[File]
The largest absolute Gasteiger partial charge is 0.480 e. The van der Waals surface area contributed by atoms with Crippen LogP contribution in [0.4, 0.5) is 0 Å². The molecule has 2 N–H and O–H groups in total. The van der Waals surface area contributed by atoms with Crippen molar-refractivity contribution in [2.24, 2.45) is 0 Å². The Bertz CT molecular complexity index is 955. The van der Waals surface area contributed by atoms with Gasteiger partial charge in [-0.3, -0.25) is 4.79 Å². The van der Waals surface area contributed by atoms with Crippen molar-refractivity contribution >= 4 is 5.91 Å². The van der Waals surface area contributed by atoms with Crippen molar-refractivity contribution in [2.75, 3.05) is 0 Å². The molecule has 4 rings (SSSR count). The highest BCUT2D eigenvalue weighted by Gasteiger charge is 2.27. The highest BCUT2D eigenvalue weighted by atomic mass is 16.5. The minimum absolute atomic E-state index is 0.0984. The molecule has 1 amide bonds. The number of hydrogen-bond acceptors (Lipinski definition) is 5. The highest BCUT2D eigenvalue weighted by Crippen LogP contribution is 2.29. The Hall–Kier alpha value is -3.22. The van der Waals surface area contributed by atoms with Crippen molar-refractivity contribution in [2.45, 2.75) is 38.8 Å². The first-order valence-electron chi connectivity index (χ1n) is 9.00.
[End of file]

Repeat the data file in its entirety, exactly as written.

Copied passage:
The largest absolute Gasteiger partial charge is 0.480 e. The van der Waals surface area contributed by atoms with Crippen LogP contribution in [0.4, 0.5) is 0 Å². The molecule has 2 N–H and O–H groups in total. The van der Waals surface area contributed by atoms with Crippen molar-refractivity contribution in [2.24, 2.45) is 0 Å². The Bertz CT molecular complexity index is 955. The van der Waals surface area contributed by atoms with Gasteiger partial charge in [-0.3, -0.25) is 4.79 Å². The van der Waals surface area contributed by atoms with Crippen molar-refractivity contribution >= 4 is 5.91 Å². The van der Waals surface area contributed by atoms with Crippen molar-refractivity contribution in [2.75, 3.05) is 0 Å². The molecule has 4 rings (SSSR count). The highest BCUT2D eigenvalue weighted by Gasteiger charge is 2.27. The highest BCUT2D eigenvalue weighted by atomic mass is 16.5. The minimum absolute atomic E-state index is 0.0984. The molecule has 1 amide bonds. The number of hydrogen-bond acceptors (Lipinski definition) is 5. The highest BCUT2D eigenvalue weighted by Crippen LogP contribution is 2.29. The Hall–Kier alpha value is -3.22. The van der Waals surface area contributed by atoms with Crippen molar-refractivity contribution in [2.45, 2.75) is 38.8 Å². The first-order valence-electron chi connectivity index (χ1n) is 9.00.